From Ethereum to our very own ThunderCore, let’s talk about some top Layer 1 blockchains, what they offer, and their similarities/differences.
Before we begin, let’s first review what Layer 1 blockchains are. Layer 1 (L1) blockchains refer to the foundational protocol that serves as the blockchain’s core. L1 sets up a network that can complete/record transactions and provide security, marking the fundamentals of blockchain technology. The way each L1 blockchains builds its network, while similar for foundational characteristics like decentralization, often takes very different approaches.
Another feature of L1 is setting up the infrastructure so additional layers and applications like Dapps can be added. Serving as the base layer, L1 is the identity of a blockchain. From scaling transactions per second (TPS) to offering PoW or PoS, everything connects to L1.
Please refer to this article for more information on the layers of blockchain. Here’s a list of the blockchains we will talk about, and let’s dive into the top Layer 1 blockchains and what they offer!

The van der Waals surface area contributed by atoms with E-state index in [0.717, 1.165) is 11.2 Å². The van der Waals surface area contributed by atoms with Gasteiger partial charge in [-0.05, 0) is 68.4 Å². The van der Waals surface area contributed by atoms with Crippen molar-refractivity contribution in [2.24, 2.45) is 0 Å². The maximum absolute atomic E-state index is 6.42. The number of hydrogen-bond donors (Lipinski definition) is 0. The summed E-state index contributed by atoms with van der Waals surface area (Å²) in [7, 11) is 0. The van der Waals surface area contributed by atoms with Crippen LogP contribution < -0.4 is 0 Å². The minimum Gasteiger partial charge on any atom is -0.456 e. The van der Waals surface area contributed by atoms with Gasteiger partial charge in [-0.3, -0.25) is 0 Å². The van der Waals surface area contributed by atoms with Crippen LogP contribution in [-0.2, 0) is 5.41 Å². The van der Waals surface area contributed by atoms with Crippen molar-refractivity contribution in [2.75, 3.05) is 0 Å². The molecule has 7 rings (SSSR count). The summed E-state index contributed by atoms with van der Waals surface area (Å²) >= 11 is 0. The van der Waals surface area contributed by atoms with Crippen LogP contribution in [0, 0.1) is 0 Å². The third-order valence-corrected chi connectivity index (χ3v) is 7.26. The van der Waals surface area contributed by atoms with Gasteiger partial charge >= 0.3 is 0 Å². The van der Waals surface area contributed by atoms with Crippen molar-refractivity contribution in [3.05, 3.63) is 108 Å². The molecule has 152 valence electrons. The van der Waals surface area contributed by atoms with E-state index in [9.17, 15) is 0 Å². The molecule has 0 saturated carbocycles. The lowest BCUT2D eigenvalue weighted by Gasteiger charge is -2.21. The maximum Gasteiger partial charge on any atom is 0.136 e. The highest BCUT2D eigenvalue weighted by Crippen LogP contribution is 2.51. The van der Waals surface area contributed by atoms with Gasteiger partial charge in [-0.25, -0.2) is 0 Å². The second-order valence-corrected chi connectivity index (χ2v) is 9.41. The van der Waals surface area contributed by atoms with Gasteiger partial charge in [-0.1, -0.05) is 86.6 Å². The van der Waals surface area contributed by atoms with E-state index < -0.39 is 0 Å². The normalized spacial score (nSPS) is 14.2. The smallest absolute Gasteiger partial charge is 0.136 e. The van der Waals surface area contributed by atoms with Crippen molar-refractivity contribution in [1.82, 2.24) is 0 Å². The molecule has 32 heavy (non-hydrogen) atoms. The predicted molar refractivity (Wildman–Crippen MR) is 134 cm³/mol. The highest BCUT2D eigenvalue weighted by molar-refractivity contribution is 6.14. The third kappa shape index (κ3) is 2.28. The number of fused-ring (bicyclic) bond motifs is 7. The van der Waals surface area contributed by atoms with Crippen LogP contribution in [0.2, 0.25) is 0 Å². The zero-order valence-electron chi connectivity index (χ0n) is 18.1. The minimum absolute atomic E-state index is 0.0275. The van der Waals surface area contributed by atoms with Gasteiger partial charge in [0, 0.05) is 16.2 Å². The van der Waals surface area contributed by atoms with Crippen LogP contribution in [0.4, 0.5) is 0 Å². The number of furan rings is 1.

When discussing top Layer 1 blockchains, Ethereum (ETH) is the first to come to mind. Ethereum is a public blockchain (we will talk about private vs public in a future Thunder Academy post) that is permissionless, decentralized, and uses a PoS consensus mechanism (Introduced in 2022 through the Ethereum 2.0 merge).
Ethereum’s single biggest advantage is its size. It is the largest ecosystem and has gone through billions of transactions. With its ability to go for Layer 2 solutions, this blockchain offers room for constant upgrades and innovation, including the potential for new functionalities and applications.